And this is for my beautiful mom

me and mom

She scolds me. We argue. We joke and tease each other. I love it when she laughs. She has a wicked sense of humor and delights in tormenting me with it at times. She buys my clothes these days, and I am grateful because I have no patience for shopping. I complain sometimes, but she’s been visiting for almost a year now, and I still call her every day from work to chat.

I get annoyed with her suggestions and questions when she gets in a bit of a drill sergeant mode. She tells me to stand straight, stop frowning and moisturize more. After so many years of resenting it, I now love it when she treats me like her little girl.

Throughout the darkest of times, she’s been there for every tear, every fall, ever rant and every painful silence. She lost patience and somehow summoned it again and again. She stepped in to help in any way she could. It was her hand on my shoulder and her confident eyes fighting sadness and worry and putting up a brave front for my sake that met me every time I struggled too much and could not find my way out.

Every morning, there’s an ice coffee waiting for me even though I told her to stop buying them. Sometimes I find flowers from the store or just the garden on my desk. When I come home from work, the bed is made, laundry done, and usually dinner planned. She dislikes the routine of cooking, yet always makes sure my boys and I have at least one favorite treat ready.

Mom wants to give me everything. And somehow, she always manages to give me more.

She knows how I feel because I wrote her a letter. I told her that she needs to know despite all the difficult moments, occasional disagreements and lesser moods, she is loved and appreciated beyond words. People should know that they are needed and valued…that they make a huge difference in the lives of those around them even if it doesn’t always seem that way.

I told her I know what it’s like to feel like you don’t count, and everything you do is taken for granted. And on top of that, what it’s like to be dismissed, humiliated or outright tossed aside simply because you give and love and want the best for someone.

People don’t believe you. They assume you’re doing things mostly to validate yourself…that you’re masking selfishness with your generosity and sacrifice…that you’re the needy one and not the strong one who somehow manages to always be there and always care even if you have no strength left.

People assume that when you invest heavily in a family or relationship you have no other interests or personal goals and are somehow weak, dependent and want to be in control. And it’s not like that at all.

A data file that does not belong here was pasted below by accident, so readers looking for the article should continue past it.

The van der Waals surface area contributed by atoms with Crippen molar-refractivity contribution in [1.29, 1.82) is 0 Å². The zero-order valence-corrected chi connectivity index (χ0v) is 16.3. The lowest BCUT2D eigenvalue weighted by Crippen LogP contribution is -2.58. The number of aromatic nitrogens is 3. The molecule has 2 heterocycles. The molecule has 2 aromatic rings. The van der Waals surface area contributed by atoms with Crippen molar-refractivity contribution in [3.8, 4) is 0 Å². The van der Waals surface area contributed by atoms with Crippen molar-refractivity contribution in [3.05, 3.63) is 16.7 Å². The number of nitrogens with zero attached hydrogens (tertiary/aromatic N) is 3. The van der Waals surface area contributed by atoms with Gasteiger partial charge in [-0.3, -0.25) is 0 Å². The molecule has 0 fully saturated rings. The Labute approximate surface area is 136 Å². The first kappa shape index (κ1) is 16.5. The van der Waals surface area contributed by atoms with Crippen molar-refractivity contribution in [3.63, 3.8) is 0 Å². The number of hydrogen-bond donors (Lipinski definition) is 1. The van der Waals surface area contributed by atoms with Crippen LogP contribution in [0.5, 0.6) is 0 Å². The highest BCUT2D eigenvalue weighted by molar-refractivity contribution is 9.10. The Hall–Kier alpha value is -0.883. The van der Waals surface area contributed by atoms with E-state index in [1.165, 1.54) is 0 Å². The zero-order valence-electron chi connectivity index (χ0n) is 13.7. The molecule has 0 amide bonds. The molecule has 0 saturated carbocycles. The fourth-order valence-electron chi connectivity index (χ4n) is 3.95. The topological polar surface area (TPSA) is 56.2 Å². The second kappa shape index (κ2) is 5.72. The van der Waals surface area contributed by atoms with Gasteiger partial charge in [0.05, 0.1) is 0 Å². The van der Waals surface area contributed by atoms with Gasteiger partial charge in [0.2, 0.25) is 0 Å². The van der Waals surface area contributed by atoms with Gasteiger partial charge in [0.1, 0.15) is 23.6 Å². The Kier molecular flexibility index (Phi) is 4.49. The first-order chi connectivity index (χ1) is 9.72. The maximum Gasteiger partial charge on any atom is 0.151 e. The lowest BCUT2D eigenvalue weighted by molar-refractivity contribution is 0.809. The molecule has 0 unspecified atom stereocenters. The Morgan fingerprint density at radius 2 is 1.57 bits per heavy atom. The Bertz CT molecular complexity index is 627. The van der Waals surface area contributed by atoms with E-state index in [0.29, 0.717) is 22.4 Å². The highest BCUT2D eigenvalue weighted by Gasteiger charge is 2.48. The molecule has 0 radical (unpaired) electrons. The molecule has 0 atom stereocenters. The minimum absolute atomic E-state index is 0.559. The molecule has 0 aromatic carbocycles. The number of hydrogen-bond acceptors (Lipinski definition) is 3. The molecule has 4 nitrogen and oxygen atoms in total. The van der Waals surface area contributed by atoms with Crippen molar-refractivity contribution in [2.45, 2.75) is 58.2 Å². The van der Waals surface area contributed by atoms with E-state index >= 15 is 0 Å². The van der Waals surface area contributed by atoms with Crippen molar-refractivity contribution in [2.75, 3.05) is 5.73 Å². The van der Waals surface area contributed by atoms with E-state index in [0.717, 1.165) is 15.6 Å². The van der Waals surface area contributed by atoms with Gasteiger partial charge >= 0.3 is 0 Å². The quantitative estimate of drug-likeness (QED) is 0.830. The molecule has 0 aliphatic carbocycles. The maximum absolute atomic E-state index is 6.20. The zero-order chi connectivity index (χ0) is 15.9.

I know because of who I am, and because of who raised me. I have a mother with super-human powers of patience, love, dedication. Or rather, a mother who is such an amazing human being.

I always said that I inherited mostly my dad’s curiosity, his stubbornness, desire to help others and also ambition in some things. And I did.

But I see now that curiosity is so much mom’s artistic, independent and un-conventional style. The stubbornness is mostly mom’s resilience and incredible strength…although mine don’t come close to hers. As for ambition, much of it is mom’s dedication and natural inclination towards creating simple, yet beautiful things…be it art, be it a simple lunch, be it arranging flowers in a vase or folding laundry. As for the desire to help others, much of that too is mom’s endless compassion and generosity.

Because of mom (my boys, and my friends), although I detest the terrible times in my life, I have to admit I am grateful for them too. I had a chance to see true love, and real stars in the darkest of nights…lights that never faltered, never feared, never hesitated.

But this is about mom…this is her day, even though every day is her day really. No matter what others or life did to hurt and belittle me, mom is always there, standing by my side, understanding, accepting, empathizing, yelling, encouraging, crying with me sometimes, and often succeeding to make me laugh, with her naughty and brilliant jokes. She brings the moisturizer and the new dress, the lecture and the sandwich, the coffee and the clean towels, the jokes and the encouragement.

How good it is to be this woman’s little girl, even though my oldest son is a year away from college, so I’m not exactly little anymore.

So thank you mom, for everything…for putting up with my mess, for being patient with me while I grew up to realize the fact that it’s such a blessing and privilege not to be a grown-up at least in someone’s eyes.

4 Comments Add yours

  1. Sheila says:

    Damn, you made me cry Joanna! We need more Zoe’s in the world! 🙂

    Like

    1. Joanna L. says:

      Thank you Sheila. We need more of my mom, and of you, and of me, and of Pauline and of Annie! 😀

      Like

  2. paulinemah says:

    Great post!!

    Like

    1. Joanna L. says:

      Thank you! 🙂

      Like

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